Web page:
Sunday, November 6, 2011

Italy- Oct. 30, Vatican City!

Thanks to daylight savings time, when we woke up at 7am to venture to the Vatican, it didn't do too much damage on our sleep pattern. It was like sleeping in until 8am! Win.
We got really lucky, and happened to ask our hostel attendants about the best way to get to the Vatican and ended up learning that the last Sunday of each month was free entrance to the Vatican museums and St. Peter's Basilica. And we just happened to be in Rome on the last Sunday, which meant that we saved 15 euros! Win again. We decided to take the metro, because the museums opened at 8:45 and we heard that the line was always really long. We were a little concerned when basically the entire metro got off at the Vatican stop, but we weren't prepared at all for the line that snaked it way through the streets for the museum. It is literally the longest line I have ever seen in my life. We just kept walking... and walking... and walking! Luckily we only waited for an hour and 40 minutes, better than we expected after seeing the line. There were so many people though.
The Vatican Museums have one of the largest collection of artifacts in the world, so it was awesome to walk around and see everything on display. For example, this famous statue:

It was really crowded though, so you didn't have as much time to look at things and you could have. We also went through the Map Room, which I had never even heard of, but was blown away by! The entire ceiling was made up of paintings, and they were all beautiful.
After this, we were herded like cattle down a few corridors in the direction of the Sistine Chapel. When we finally made it, it was incredible. I can't even begin to describe how amazing the chapel is... the entire ceiling as well as the walls were painted by Michelangelo, and it is clear that that man had a crazy God-given talent. The walls were painted so that they looked like curtains, and it actually fooled me. And the ceilings also were painted to look like 3D images, when it was actually flat. I could have stayed in there for hours. I particularly liked looking at the famous painting of the Creation of Adam. as remarkable, and the more I stared at it the more y recommend that if you ever make it to Rome, you see the Sistine Chapel. The only downside was that it was supposed to be silent and photos weren't allowed, but people didn't follow either or those rules. It was a little frustrating, but we didn't let it get us down.
Afterwards, we made our way to St. Peter's Basilica, where we waited in another huge line to get in. Once again, totally worth it.
Inside, it was very beautiful. One of the interesting things that I learned is that just inside the door on your right, there is a statue by Michelangelo that is behind bullet-proof glass. Apparently this is because in the 70s or 80s, someone came in with an axe and started trying to chop up the statue now it's very protected!
Just inside the Basilica

The remains of one of the Popes

A statue that I enjoyed.

Random processional. We didn't know what it was for, but they sang beautifully!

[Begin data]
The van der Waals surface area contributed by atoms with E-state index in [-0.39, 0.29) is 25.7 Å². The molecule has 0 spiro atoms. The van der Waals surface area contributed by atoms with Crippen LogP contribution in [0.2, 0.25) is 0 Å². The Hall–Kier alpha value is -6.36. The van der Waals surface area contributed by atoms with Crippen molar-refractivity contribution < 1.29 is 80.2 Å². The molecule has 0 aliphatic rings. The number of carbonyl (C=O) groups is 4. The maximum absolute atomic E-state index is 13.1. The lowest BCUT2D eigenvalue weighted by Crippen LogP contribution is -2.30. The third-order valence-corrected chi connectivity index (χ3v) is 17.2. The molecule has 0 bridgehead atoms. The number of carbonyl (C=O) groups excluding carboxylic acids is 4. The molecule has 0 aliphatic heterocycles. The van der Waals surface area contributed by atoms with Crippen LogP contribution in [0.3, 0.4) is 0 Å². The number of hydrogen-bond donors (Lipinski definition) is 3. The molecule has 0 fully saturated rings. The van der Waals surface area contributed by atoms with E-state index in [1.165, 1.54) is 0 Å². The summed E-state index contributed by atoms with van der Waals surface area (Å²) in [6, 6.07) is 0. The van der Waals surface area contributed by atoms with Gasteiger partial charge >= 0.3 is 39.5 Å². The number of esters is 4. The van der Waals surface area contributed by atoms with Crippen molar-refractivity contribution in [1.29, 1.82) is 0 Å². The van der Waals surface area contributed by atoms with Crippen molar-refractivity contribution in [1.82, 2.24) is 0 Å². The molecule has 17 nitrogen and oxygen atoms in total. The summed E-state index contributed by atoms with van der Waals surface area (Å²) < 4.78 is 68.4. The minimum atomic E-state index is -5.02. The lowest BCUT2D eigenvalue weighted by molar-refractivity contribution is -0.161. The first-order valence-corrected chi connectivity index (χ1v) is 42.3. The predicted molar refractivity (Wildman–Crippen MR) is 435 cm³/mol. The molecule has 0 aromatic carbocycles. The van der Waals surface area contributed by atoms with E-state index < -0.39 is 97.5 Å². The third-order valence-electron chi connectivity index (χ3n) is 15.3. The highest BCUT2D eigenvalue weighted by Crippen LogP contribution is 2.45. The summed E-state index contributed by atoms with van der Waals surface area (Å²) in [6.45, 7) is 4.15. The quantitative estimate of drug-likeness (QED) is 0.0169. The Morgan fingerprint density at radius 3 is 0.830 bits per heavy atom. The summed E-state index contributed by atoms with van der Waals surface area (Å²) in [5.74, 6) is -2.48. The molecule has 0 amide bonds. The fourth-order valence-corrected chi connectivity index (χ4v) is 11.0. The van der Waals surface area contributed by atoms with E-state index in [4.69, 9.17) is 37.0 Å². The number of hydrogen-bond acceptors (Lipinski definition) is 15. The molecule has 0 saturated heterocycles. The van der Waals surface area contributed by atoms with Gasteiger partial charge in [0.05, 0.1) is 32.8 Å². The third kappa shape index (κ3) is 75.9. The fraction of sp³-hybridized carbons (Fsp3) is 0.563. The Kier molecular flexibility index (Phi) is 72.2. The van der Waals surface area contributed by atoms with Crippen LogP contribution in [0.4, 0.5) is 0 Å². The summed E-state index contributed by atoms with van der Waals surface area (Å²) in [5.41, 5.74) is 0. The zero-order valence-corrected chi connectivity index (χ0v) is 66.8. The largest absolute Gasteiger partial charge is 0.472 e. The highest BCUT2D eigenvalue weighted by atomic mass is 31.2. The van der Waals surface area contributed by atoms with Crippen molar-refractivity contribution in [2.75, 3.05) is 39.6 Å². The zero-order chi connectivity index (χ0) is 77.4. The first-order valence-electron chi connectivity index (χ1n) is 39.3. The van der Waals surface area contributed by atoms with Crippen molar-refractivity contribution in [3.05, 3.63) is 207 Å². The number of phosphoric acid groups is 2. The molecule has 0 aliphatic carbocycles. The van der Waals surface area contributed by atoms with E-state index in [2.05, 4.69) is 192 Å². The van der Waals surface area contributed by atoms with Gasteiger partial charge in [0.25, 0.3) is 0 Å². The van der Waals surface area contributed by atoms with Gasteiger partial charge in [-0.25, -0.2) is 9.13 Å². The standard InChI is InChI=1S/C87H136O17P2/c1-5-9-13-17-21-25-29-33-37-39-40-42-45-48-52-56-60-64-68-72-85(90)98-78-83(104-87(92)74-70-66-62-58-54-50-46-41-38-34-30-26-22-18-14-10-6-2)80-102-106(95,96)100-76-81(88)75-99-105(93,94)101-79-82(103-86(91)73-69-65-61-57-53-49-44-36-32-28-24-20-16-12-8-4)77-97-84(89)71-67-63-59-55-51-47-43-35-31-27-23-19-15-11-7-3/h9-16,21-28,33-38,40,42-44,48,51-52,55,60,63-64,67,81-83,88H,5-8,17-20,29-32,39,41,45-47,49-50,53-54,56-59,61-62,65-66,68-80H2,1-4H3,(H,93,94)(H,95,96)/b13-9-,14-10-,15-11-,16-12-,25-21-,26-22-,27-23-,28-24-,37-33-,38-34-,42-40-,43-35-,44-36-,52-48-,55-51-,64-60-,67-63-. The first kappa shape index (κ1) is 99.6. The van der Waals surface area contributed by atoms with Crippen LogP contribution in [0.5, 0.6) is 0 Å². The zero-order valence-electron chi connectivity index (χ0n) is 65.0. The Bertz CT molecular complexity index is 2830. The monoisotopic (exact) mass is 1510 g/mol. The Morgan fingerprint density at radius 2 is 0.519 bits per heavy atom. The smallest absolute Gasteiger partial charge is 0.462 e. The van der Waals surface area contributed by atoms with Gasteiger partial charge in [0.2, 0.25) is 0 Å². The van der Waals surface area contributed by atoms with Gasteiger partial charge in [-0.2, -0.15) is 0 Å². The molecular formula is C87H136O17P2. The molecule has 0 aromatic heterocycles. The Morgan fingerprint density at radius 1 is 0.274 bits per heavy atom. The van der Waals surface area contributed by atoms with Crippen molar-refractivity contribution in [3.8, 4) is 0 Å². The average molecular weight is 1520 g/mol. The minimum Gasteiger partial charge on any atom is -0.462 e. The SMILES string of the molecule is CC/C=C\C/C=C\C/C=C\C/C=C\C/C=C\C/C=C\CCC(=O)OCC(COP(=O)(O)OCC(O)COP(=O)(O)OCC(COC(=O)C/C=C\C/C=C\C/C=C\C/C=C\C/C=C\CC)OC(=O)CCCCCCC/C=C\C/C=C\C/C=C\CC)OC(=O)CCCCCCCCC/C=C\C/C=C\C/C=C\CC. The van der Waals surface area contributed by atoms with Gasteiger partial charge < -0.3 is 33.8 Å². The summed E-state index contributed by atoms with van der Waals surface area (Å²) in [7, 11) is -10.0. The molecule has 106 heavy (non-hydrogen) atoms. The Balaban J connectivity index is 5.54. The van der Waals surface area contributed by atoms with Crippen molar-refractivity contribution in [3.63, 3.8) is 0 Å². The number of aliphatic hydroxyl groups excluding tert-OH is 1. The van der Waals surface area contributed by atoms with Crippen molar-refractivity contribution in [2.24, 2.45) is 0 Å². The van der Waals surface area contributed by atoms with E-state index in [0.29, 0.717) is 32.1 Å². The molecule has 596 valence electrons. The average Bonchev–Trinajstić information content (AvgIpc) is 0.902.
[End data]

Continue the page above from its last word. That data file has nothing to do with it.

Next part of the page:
Holy water!
After our trip, we decided to see more of Rome by walking back to our hostel. Though it took us about 2 hours to walk back, it was worth it because we got to see a market, a beautiful sunset, and lots of other old architecture.
When we got back, we met our new roommates, two American girls from Florida who were studying in Milan. We went with them and our other American friends to the free pizza and wine party put on by the hostel. It was fun, but there was not enough food to satisfy us. The two girls decided to go to a little restaurant near the Trevi Fountain, and invited us to go with them. My other travel companions were too tired, but I was all ready to go. So we took the metro to see the fountain for the first time, at night. It was gorgeous!
Standing out in bright green
The two girls that I met were amazing! They had these meal coupons that worked at select restaurants in Italy, so they offered to use them for our food. We ordered prosciutto and mozzarella, bruschetta, red wine, and a margherita pizza, with tiramisu for dessert. Everything was delicious and I had a great time chatting about their adventures in Italy and their lives in the States. It seems that I meet Americans everywhere, and they are always extremely kind. I've really been enjoying learning more about our neighbours to the South!
See that white glob of cheese in the background? BEST mozzarella EVER.

We happened to have the same waiter as the girls had had the night before, who was very nice and enjoyed speaking to them in Italian. He was very generous and gracious, and always came to check and make sure we were doing well. At the end of our meal, he brought us three glasses of lemoncello, on the house! I learned that this is what the Italians do when they like you as a guest, so we were very flattered. It was my first time tasting lemoncello, and it was delicious!
Overall, it was a wonderful evening and I had a great time with the two American girls. It was the perfect way to end off another amazing day in Rome!

1 comment:

  1. What a great recap! when I went to the Vatican, the Sistine Chapel was closed - so disappointing! I think the statue that was attacked by a crazy guy with an axe is La Pieta, right? Your meal looks and sounds AMAZING, and isn't the Trevi Fountain at night jawdroppingly gorgeous?

    Ahh, bella Roma :) sounds like you had an amazing time!